Airport police allegedly found traces of narcotics in belongings she left behind at Washington Dulles International Airport after she arrived on a flight from Los Angeles earlier this year. 

“Her personal belongings that were left behind from a flight arriving on Jan. 20 tested positive for narcotics,” said Rob Yingling, a spokesman for the Metropolitan Washington Airports Authority Police Department. “Our police have attempted to contact Ms. McGowan so that she can appear in a Loudoun County Virginia court to respond to the charge.” The charge against her, he told Deadline, is a felony.

Airport police, he said, “have been issued a bench warrant and entered it into a national law enforcement database.”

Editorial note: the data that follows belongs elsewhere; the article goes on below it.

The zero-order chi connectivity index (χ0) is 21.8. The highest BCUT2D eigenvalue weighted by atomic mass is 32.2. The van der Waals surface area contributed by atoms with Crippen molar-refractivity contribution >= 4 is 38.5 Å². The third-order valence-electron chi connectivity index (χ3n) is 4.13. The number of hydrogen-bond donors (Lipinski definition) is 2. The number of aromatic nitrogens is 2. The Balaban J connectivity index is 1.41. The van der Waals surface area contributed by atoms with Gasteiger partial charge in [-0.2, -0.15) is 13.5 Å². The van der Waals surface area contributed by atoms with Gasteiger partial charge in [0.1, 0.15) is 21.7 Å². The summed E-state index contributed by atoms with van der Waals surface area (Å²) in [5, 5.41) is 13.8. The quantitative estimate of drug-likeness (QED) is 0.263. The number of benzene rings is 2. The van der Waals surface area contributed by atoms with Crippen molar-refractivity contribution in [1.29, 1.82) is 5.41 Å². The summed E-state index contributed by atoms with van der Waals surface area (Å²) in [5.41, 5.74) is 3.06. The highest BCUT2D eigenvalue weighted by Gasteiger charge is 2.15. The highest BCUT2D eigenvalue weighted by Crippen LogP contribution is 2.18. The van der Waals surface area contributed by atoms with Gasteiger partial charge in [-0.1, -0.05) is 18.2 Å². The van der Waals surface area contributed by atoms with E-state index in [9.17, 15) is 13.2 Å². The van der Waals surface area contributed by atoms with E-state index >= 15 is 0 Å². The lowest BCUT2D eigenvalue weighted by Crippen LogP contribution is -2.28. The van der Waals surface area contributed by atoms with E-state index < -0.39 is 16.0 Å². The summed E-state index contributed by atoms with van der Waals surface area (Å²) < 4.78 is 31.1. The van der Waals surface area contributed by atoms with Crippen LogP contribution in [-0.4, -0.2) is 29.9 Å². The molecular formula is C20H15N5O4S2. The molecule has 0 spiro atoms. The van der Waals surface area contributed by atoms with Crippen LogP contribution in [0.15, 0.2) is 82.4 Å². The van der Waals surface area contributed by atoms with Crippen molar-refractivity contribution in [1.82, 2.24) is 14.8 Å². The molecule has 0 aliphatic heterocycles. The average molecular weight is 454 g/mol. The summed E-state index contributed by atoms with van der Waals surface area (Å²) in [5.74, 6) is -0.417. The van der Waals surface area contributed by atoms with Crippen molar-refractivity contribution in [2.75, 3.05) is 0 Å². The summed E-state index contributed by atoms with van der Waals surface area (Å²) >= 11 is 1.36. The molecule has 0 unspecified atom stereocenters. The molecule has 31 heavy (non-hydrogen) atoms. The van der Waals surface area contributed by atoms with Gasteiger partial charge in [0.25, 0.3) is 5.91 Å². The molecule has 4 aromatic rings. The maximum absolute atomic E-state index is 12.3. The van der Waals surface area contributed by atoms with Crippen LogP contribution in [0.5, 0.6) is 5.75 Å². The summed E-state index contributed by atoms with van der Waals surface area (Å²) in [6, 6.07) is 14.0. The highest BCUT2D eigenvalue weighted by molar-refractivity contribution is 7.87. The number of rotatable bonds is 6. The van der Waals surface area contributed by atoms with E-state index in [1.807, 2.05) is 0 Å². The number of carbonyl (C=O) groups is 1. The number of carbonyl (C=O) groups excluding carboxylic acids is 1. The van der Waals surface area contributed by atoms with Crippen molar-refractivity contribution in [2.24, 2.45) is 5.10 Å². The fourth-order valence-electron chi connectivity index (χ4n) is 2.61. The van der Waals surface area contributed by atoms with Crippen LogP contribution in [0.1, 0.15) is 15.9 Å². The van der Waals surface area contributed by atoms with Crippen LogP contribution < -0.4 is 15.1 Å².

McGowan has accused Weinstein of raping her in 1997, and claims that one of the disgraced producer’s close associates offered her $1 million to remain silent about the assault.

Quebec judge suggests victim of sexual assault should be flattered because she’s overweight

A Quebec judge will be subject to an official complaint over comments he made during a sexual assault trial suggesting the teenage complainant was “flattered” by the accuser’s attention.

Cab driver Carlo Figaro, 49, was accused of forcibly kissing and licking the face of a 17-year-old girl who was his passenger. Figaro also fondled the victim, touching her breasts and genitals over her clothes. Figaro was found guilty in May and has not yet been sentenced. He is appealing the conviction.